7. Vor Gin – Iceland

🍃VOR GIN🍃 Today we are here with Vor Gin. Vor means spring in Icelandic. Vor is a rather special gin, it’s an 100% organic pot-distilled gin. We can already say to you that the combination of the botanicals is unlike everything else you’ve ever seen in a gin. The gin is made by a father and his 3 sons. The family of the guys know a lot about farming and agriculture, so they knew that they wanted to produce the first 100% organic and Icelandic gin. Now back to the botanicals. The botanicals in question are a mix of traditional and local; which combines to form an unusual mix with a strong sense of place. The botanicals are juniper, angelica root, rhubarb, crowberries, birch leaves, thyme, Icelandic Moss, kelp and kale. Like we said a very special combination. —— We are looking forward to give you some information about this gin, about the taste and the serve we made. —— If you are interested in this gin, just like we are, then go to the website of ginsonline, and buy this fantastic bottle. OR subscribe to the monthly ginbox of ginsonline, because the box of this month got some very nice gin in it! (if you know what I mean 😄). ——- Don’t you know what this subscription is? Well, you can choose between 3 formulas: – The first one is the “discover formula”: this costs €39,99 and contains a secret bottle of gin. – The second one is the “perfect serve formula”: this costs €49,99 and containes a bottle, 4 tonics and botanicals. – The last one is the “passion formula”: This costs €54,55 and containes the bottle, 4 tonics, botanicals and a surprise gadget. What is likely about these formulas, is that you can save up to 20% from your order! You should give it a try! What is also new is the mystery box. This costs €54,99 and can be ordered one time a month. It has a nice surprise in it, with off course some gin. Cheers and enjoy your weekend! —— Gintasticbelgium🍸 #gin #ginsonline #vorgin #ginto #gintonic #gintomytonic #gintasting #drinkstagram #gin🍸 #ginstagram #l4l #gintasticbelgium #weekend #spiritsaward2014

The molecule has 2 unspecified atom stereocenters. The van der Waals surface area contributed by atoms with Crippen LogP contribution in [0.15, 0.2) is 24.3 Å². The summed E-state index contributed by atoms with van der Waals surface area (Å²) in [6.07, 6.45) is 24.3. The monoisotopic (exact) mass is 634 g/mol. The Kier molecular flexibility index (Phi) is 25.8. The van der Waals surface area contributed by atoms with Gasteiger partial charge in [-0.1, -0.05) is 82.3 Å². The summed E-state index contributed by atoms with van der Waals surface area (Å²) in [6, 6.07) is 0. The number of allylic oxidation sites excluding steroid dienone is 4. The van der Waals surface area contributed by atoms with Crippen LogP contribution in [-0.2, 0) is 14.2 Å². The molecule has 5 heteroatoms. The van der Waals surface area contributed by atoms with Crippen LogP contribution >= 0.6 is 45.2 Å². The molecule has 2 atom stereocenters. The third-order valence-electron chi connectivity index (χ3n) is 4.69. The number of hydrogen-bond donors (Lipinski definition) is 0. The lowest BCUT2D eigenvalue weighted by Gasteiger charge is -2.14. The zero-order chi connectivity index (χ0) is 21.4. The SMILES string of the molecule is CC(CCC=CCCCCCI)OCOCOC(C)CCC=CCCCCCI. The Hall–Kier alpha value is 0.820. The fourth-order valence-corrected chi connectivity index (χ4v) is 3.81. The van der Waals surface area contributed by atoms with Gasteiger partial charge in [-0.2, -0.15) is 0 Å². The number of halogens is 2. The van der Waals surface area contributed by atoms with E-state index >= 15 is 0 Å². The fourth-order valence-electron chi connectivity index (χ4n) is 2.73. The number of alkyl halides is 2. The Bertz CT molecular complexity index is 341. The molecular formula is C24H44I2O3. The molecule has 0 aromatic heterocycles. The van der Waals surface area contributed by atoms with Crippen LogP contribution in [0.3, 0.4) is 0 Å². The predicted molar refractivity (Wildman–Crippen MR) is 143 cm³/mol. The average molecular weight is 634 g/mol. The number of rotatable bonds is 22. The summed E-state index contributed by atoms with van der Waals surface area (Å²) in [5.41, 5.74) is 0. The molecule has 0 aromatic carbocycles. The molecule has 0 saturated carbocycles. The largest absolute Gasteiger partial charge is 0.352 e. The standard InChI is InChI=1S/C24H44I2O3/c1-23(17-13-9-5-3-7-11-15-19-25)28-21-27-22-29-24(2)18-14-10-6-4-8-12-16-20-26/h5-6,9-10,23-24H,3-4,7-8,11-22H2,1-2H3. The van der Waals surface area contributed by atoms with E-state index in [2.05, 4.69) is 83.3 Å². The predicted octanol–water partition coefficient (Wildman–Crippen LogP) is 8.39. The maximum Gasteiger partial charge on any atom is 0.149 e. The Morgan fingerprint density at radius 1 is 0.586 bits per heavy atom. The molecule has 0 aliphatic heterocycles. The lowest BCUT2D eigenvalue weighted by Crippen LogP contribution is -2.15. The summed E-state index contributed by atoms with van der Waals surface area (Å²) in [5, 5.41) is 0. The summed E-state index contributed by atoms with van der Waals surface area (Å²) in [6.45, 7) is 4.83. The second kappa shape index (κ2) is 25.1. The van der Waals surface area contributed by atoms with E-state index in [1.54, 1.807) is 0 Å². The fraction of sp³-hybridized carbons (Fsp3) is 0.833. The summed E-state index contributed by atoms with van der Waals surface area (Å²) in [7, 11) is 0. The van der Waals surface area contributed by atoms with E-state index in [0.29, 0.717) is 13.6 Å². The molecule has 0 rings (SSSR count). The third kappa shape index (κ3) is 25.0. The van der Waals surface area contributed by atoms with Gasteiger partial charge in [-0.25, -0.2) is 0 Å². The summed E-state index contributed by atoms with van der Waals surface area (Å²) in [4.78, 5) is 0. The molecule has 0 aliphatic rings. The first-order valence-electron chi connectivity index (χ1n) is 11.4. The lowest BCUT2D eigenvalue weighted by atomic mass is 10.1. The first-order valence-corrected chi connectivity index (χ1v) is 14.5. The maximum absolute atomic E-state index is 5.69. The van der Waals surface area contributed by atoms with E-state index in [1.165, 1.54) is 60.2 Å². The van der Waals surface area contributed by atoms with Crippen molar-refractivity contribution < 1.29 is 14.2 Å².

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Vor is Icelandic for “spring,” which serves as the inspiration for this Arctic-adjacent gin. Vor is made from a 100 percent barley spirit base and flavored with botanicals including Icelandic juniper, rhubarb, kale, and wild picked sweet kelp. The small Eimverk distillery produces the gin, along with a single malt whisky called Floki.

8. Napue Gin – Finland

#napuegin #maxill25 @malintverin

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The Kyro Distllery’s motto is “in rye we trust,” which makes sense considering Finland’s dark rye bread loving ways. Napue Gin is distilled from 100 percent whole grain rye, giving it the slightly spicy and peppery flavor normally associated with rye whiskey. The gin is flavored with sea buckthorn, cranberries, and birch leaves, all foraged locally.

9. Kyoto Dry Gin – Japan

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Like Scotland, Japan is better known for its whisky than for gin (not to mention sake), but the Kyoto Distillery is trying to change that perception. Kyoto Dry Gin, bottled in stark, opaque glass, is made from a rice spirit base and flavored with Japanese botanicals like yuzu, hinoki wood chips, bamboo, and gyokuro tea. It sounds like the minds behind this gin are trying to make something truly representative of the Japanese terroir.

10. Wild Botanical Gin – Ireland

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You think Ireland, you immediately think Irish whiskey, right? But the Glendalough Distillery is set to release its first gin in the U.S. market, Wild Botanical Gin, this June. The company works with a local forager every season to go out and pick the botanicals for this gin. It’s hard to say exactly what those are, or at the least the distillery doesn’t specify, instead pointing out that the tempestuous Irish weather means that the botanicals are constantly changing. But over all, expect some juniper, citrus, and pine.